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“The mystery of us is what we are trying to play. The mystery of ourselves, the mystery of the human condition.” That’s Wayne Shorter who at 80 continues to be an influential master of jazz.
Fortunately for us, we’re invited to celebrate with him. The Wayne Shorter 80th Birthday Celebration will include performances by Shorter’s Quartet (Shorter, Danilo Perez, John Patitucci, and Brian Blade), the Joe Lovano/Dave Douglas Quintet (Lovano, Douglas, Lawrence Fields, Linda Oh, and Joey Barron) and the ACS trio (Gerri Allen, Terri Lyne Carrington, and Esperanza Spalding). These groups include more seasoned players and some of the newer generation.
As Shorter says, “They’re on kind of a yellow brick road path ... they want to discover things musically and all that.” This all-star lineup will be at Symphony Hall Nov. 24 under the aegis of the Celebrity Series of Boston paying tribute to Shorter and performing original music as well.
Shorter was a prominent member of Art Blakey’s Jazz Messengers and Weather Report and worked closely with Miles Davis and other jazz luminaries..Many of his compositions are now part of the standard jazz repertoire. His quartet, which he started in 2001, plays music that’s only a little more structured than free jazz. They don’t plan what songs they're going to play and everything is a conversation in the moment. “We want to play music that expresses the things and adventures of the road less traveled, least traveled in life,” he says.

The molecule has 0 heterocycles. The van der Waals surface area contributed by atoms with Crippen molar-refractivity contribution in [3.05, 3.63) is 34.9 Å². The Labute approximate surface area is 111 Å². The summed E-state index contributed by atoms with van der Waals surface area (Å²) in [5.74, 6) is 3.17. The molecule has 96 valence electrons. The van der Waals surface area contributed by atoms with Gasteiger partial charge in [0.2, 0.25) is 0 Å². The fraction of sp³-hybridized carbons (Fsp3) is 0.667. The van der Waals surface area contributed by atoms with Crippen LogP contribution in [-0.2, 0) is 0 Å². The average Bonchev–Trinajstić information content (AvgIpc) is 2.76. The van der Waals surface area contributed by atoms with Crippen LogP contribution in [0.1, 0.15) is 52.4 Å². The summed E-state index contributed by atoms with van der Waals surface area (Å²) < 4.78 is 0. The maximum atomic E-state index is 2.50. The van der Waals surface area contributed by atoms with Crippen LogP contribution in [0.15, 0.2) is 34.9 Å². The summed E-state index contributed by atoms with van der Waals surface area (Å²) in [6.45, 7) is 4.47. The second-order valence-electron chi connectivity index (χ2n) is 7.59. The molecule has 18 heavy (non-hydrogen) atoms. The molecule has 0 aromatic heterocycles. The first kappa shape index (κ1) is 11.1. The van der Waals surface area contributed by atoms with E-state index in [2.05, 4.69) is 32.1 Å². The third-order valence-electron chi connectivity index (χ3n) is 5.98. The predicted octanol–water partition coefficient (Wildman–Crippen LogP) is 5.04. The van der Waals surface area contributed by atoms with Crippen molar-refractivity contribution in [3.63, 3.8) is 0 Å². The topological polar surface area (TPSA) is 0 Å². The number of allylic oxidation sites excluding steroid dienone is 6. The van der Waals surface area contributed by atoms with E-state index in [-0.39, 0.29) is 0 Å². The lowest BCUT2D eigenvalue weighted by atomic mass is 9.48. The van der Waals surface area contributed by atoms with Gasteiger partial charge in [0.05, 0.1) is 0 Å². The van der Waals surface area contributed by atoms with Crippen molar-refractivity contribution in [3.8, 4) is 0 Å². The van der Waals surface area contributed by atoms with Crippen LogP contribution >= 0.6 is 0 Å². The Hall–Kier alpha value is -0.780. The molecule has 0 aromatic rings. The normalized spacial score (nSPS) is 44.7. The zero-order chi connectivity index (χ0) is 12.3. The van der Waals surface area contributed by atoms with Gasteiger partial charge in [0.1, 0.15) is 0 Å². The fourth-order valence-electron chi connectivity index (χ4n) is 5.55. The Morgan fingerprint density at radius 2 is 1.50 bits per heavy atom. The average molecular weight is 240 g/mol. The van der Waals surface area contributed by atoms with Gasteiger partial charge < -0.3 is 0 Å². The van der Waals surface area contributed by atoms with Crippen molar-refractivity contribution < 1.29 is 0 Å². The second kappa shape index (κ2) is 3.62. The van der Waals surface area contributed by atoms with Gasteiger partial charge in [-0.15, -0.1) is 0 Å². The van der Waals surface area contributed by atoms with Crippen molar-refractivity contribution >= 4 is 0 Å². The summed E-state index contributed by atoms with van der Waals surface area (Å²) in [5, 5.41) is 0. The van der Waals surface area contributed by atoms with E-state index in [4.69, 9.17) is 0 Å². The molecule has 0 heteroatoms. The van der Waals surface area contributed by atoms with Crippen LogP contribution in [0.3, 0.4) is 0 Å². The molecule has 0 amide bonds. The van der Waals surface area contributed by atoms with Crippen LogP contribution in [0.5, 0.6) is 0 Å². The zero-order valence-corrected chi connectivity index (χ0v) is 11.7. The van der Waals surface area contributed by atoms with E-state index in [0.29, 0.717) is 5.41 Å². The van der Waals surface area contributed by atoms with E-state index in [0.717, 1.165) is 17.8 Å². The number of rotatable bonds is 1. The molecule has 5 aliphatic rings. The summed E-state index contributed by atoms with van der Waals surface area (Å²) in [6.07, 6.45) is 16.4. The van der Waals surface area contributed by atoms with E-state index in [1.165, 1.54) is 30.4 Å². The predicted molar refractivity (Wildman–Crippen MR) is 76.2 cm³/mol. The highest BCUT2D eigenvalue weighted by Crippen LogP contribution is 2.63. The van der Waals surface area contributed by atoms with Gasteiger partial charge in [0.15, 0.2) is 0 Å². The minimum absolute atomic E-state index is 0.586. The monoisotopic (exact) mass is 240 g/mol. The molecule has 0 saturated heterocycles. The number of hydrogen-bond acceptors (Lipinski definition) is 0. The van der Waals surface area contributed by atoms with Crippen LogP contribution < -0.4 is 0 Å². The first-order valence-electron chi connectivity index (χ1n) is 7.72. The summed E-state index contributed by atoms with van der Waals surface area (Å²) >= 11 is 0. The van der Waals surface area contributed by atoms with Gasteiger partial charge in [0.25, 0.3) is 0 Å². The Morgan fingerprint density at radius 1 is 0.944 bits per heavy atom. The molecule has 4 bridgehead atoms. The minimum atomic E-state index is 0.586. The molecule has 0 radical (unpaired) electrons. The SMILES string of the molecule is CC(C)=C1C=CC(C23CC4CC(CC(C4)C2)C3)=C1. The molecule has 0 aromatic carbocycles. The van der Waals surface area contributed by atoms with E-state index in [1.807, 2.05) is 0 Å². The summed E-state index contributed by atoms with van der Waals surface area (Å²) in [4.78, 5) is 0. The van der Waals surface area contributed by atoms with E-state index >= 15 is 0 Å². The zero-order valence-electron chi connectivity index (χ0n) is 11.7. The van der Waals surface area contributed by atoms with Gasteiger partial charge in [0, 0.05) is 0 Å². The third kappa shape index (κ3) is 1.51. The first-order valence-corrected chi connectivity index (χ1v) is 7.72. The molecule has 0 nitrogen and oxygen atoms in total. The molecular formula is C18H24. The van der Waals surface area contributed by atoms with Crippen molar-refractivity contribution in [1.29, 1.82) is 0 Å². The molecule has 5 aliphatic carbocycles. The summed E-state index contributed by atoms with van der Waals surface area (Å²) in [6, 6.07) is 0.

What he’s doing now is even more interesting when you hear him philosophize about music and life. Talking to Shorter on the phone is like talking to a guru who has figured out the how and why of music. “We’re trying to show in the music that being followers, the massive quantity of followers, has to cease. The singularity that we want is everyone learning to be leaders, negotiating as leaders.” You’re also reminded of his incredible history when he puts on his Miles voice. “If Miles Davis was sitting right here messing with the thing called existence, he would say to me ‘Wayne why don’t you play that.’ So why don’t we just try to do the impossible and have fun with it.”
You get a sense of what he’s talking about when you listen to Shorter and his quartet. In this video they play “Footprints,” Shorter’s famous composition. He starts out with a hint of the melody but quickly goes into complete improvisation. Although Shorter is the formal leader of the group, all the musicians are participating as leaders, playing their own musical ideas while responding to others in the group.
Given the special nature of what Shorter has accomplished, what he’s doing with his current group and the lineup he’s assmembled, this celebration should be quite the event. All the other musicians performing have been influenced by Shorter in some way and they’ll all be striving to do something very important to him and to jazz: being in the moment. “In the moment to me is the DNA of eternity. One moment is equal to eternity or never-ending. Never beginning, never ending."
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